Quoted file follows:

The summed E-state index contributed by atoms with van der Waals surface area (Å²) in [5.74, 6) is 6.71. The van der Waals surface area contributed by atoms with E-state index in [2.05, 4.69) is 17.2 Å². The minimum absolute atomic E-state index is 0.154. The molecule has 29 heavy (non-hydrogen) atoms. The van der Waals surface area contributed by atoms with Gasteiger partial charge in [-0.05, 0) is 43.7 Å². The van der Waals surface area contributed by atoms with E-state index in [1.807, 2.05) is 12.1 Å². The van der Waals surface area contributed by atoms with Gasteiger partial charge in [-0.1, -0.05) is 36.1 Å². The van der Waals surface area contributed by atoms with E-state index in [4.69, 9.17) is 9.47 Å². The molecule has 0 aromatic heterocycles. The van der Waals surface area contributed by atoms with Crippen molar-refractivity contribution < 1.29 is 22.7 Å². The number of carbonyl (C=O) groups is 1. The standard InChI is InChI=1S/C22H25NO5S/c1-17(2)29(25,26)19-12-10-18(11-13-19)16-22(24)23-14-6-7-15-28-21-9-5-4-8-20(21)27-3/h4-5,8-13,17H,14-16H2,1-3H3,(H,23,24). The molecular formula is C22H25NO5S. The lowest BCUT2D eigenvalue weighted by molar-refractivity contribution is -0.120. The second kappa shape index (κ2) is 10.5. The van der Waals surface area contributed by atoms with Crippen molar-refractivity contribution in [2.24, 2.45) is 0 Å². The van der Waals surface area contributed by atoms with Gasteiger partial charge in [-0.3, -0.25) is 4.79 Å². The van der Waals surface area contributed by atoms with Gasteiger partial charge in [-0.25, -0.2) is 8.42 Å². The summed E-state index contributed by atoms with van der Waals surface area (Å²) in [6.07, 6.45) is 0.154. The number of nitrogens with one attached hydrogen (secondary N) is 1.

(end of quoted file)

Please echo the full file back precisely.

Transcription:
The summed E-state index contributed by atoms with van der Waals surface area (Å²) in [5.74, 6) is 6.71. The van der Waals surface area contributed by atoms with E-state index in [2.05, 4.69) is 17.2 Å². The minimum absolute atomic E-state index is 0.154. The molecule has 29 heavy (non-hydrogen) atoms. The van der Waals surface area contributed by atoms with Gasteiger partial charge in [-0.05, 0) is 43.7 Å². The van der Waals surface area contributed by atoms with E-state index in [1.807, 2.05) is 12.1 Å². The van der Waals surface area contributed by atoms with Gasteiger partial charge in [-0.1, -0.05) is 36.1 Å². The van der Waals surface area contributed by atoms with E-state index in [4.69, 9.17) is 9.47 Å². The molecule has 0 aromatic heterocycles. The van der Waals surface area contributed by atoms with Crippen molar-refractivity contribution < 1.29 is 22.7 Å². The number of carbonyl (C=O) groups is 1. The standard InChI is InChI=1S/C22H25NO5S/c1-17(2)29(25,26)19-12-10-18(11-13-19)16-22(24)23-14-6-7-15-28-21-9-5-4-8-20(21)27-3/h4-5,8-13,17H,14-16H2,1-3H3,(H,23,24). The molecular formula is C22H25NO5S. The lowest BCUT2D eigenvalue weighted by molar-refractivity contribution is -0.120. The second kappa shape index (κ2) is 10.5. The van der Waals surface area contributed by atoms with Crippen molar-refractivity contribution in [2.24, 2.45) is 0 Å². The van der Waals surface area contributed by atoms with Gasteiger partial charge in [-0.3, -0.25) is 4.79 Å². The van der Waals surface area contributed by atoms with Gasteiger partial charge in [-0.25, -0.2) is 8.42 Å². The summed E-state index contributed by atoms with van der Waals surface area (Å²) in [6.07, 6.45) is 0.154. The number of nitrogens with one attached hydrogen (secondary N) is 1.